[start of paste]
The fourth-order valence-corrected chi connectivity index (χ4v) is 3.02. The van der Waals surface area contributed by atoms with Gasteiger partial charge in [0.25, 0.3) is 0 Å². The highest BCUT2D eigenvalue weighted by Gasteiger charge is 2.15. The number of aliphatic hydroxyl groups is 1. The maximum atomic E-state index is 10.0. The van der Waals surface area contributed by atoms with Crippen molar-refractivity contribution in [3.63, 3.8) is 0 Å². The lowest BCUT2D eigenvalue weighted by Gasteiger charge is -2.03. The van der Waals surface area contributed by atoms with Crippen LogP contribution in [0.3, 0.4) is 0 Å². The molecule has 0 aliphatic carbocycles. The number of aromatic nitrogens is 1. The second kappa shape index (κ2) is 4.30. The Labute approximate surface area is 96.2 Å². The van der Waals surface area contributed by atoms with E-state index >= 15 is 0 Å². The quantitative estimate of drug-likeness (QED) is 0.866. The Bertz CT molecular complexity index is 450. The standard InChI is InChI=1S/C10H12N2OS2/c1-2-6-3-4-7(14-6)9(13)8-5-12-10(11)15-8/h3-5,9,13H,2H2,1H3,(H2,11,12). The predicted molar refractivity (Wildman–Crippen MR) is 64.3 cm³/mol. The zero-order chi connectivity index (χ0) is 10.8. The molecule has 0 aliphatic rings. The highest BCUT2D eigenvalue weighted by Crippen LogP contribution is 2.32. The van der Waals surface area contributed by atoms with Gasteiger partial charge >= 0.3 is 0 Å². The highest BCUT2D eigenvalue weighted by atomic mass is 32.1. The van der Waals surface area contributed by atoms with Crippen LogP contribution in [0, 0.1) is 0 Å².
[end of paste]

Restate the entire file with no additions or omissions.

The fourth-order valence-corrected chi connectivity index (χ4v) is 3.02. The van der Waals surface area contributed by atoms with Gasteiger partial charge in [0.25, 0.3) is 0 Å². The highest BCUT2D eigenvalue weighted by Gasteiger charge is 2.15. The number of aliphatic hydroxyl groups is 1. The maximum atomic E-state index is 10.0. The van der Waals surface area contributed by atoms with Crippen molar-refractivity contribution in [3.63, 3.8) is 0 Å². The lowest BCUT2D eigenvalue weighted by Gasteiger charge is -2.03. The van der Waals surface area contributed by atoms with Crippen LogP contribution in [0.3, 0.4) is 0 Å². The molecule has 0 aliphatic carbocycles. The number of aromatic nitrogens is 1. The second kappa shape index (κ2) is 4.30. The Labute approximate surface area is 96.2 Å². The van der Waals surface area contributed by atoms with E-state index >= 15 is 0 Å². The quantitative estimate of drug-likeness (QED) is 0.866. The Bertz CT molecular complexity index is 450. The standard InChI is InChI=1S/C10H12N2OS2/c1-2-6-3-4-7(14-6)9(13)8-5-12-10(11)15-8/h3-5,9,13H,2H2,1H3,(H2,11,12). The predicted molar refractivity (Wildman–Crippen MR) is 64.3 cm³/mol. The zero-order chi connectivity index (χ0) is 10.8. The molecule has 0 aliphatic rings. The highest BCUT2D eigenvalue weighted by Crippen LogP contribution is 2.32. The van der Waals surface area contributed by atoms with Gasteiger partial charge >= 0.3 is 0 Å². The highest BCUT2D eigenvalue weighted by atomic mass is 32.1. The van der Waals surface area contributed by atoms with Crippen LogP contribution in [0, 0.1) is 0 Å².